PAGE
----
The California Fair Employment and Housing Council recently published new California Family Rights Act (CFRA) regulations that will take effect July 1, 2015. The new revisions are intended to clarify confusing rules and closely align the regulations with the federal Family and Medical Leave Act (FMLA) regulations, although differences still remain between CFRA and FMLA.Medical-Leave

As a reminder, CFRA applies to employers who do business in California and employ 50 or more part-time or full-time employees (within a 75 mile radius). It provides eligible employees leave rights for the following:

(1) birth of a child for purposes of bonding,

(2) placement of a child in the employee’s family for adoption or foster care,

(3) for the serious health condition of the employee’s child, parent or spouse, and

(4) for the employee’s own serious health condition.

The regulations include wide-ranging substantive changes. For example, the regulations now explain in detail how an employer can violate CFRA by interfering with an employee’s CFRA rights, and clarify that all employees, not merely employees eligible for CFRA, are protected from retaliation for opposing any practice unlawful under CFRA. Some other key provisions of the new regulations include:

  • Covered Employers: The regulations expand the definition of covered employer to include “successors in interest” of a covered employer and joint employers.
  • Definitions: The regulations revise the definitions of serious health condition, inpatient care, eligible employee, and spouse, among others.
  • Key Employee: The regulations revise the provisions regarding the refusal to reinstate a “key employee.”
  • Health Care Coverage: The regulations expand and clarify when and how an employer must maintain group health plan coverage for employees on CFRA leave.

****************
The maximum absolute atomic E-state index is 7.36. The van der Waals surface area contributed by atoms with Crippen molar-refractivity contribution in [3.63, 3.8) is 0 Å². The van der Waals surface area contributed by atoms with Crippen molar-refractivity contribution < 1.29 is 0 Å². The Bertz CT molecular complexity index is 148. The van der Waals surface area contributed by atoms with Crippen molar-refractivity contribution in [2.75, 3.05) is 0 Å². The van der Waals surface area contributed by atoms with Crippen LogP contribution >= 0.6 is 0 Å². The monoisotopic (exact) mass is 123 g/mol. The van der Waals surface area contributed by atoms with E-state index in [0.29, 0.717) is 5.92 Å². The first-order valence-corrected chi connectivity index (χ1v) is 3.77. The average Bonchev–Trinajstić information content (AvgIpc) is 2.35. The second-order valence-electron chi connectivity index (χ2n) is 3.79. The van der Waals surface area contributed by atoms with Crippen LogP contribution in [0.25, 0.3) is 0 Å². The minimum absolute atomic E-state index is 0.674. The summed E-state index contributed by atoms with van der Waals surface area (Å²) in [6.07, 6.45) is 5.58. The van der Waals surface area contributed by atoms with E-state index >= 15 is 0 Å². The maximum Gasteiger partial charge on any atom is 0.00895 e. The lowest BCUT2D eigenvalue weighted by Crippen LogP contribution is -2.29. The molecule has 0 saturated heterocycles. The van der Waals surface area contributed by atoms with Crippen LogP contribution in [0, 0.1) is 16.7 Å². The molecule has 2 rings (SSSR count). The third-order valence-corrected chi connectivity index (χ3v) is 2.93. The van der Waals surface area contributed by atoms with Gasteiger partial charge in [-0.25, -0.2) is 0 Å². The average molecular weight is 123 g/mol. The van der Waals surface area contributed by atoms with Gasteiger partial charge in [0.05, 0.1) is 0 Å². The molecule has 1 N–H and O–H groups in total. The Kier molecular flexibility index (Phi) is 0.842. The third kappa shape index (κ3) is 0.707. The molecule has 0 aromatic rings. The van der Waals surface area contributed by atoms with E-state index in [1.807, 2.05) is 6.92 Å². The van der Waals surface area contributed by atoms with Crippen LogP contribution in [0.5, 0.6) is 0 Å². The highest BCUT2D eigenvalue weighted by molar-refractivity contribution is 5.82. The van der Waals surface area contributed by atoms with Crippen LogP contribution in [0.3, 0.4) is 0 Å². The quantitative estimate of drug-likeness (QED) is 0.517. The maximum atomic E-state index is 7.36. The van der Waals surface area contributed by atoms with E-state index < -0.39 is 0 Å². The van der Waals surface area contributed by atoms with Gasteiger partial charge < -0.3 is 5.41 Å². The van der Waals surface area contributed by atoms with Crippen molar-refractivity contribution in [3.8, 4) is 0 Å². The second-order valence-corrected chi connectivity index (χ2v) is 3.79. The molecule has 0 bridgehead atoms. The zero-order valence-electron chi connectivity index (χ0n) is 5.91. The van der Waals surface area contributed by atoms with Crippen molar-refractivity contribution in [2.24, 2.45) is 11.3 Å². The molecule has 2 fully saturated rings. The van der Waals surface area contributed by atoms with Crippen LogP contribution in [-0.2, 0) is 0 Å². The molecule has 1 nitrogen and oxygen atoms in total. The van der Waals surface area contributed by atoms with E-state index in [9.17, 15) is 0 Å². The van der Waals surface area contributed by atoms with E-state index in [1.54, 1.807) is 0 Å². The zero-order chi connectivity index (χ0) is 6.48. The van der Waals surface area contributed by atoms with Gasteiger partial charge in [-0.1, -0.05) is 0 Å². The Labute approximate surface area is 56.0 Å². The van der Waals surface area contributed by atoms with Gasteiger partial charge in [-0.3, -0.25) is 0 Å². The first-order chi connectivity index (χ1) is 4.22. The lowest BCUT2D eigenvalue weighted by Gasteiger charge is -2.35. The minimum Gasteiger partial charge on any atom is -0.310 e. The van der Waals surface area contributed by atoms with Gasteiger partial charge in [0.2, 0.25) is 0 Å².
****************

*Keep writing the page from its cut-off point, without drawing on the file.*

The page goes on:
• Use of Paid Leave: The regulations clarify that an employee receiving any form of disability payments or Paid Family Leave insurance while on CFRA leave is not on an “unpaid leave” and thus cannot be required to use PTO, accrued vacation, or sick leave.
  • Fitness for Duty/Return to Work: The regulations discuss whether, when, and under what circumstance an employer may ask an employee to undergo a fitness-for-duty examination before returning to work.
  • Disability Leave: The regulations now explicitly state that if an employee has a serious health condition that also qualifies as a disability under California law and cannot return to work at the conclusion of their CFRA leave, the employer has an obligation to engage in the interactive process to determine whether an extension of the leave would qualify as a reasonable accommodation under FEHA.
  • Calculation of Leave and Intermittent Leave: The regulations expand and clarify how to calculate CFRA leave and the use of intermittent leave.
  • Posting and Notice Requirements: Employers must now respond to requests to take CFRA leave within five business days (up from 10 calendar days previously required). Employers must also post notices explaining CFRA in conspicuous places where they can be seen by employees and applicants for employment.

For the convenience of our customers, All in One Poster Company as of today has included the official CFRA notice published by the state late last Friday in its all-in-one state and federal labor law poster. This replaces the previous “Notice B” that applies to employers with 50 or more employees.

You can find more information regarding the new regulations on the California Department of Fair Employment and Housing’s website, located here.

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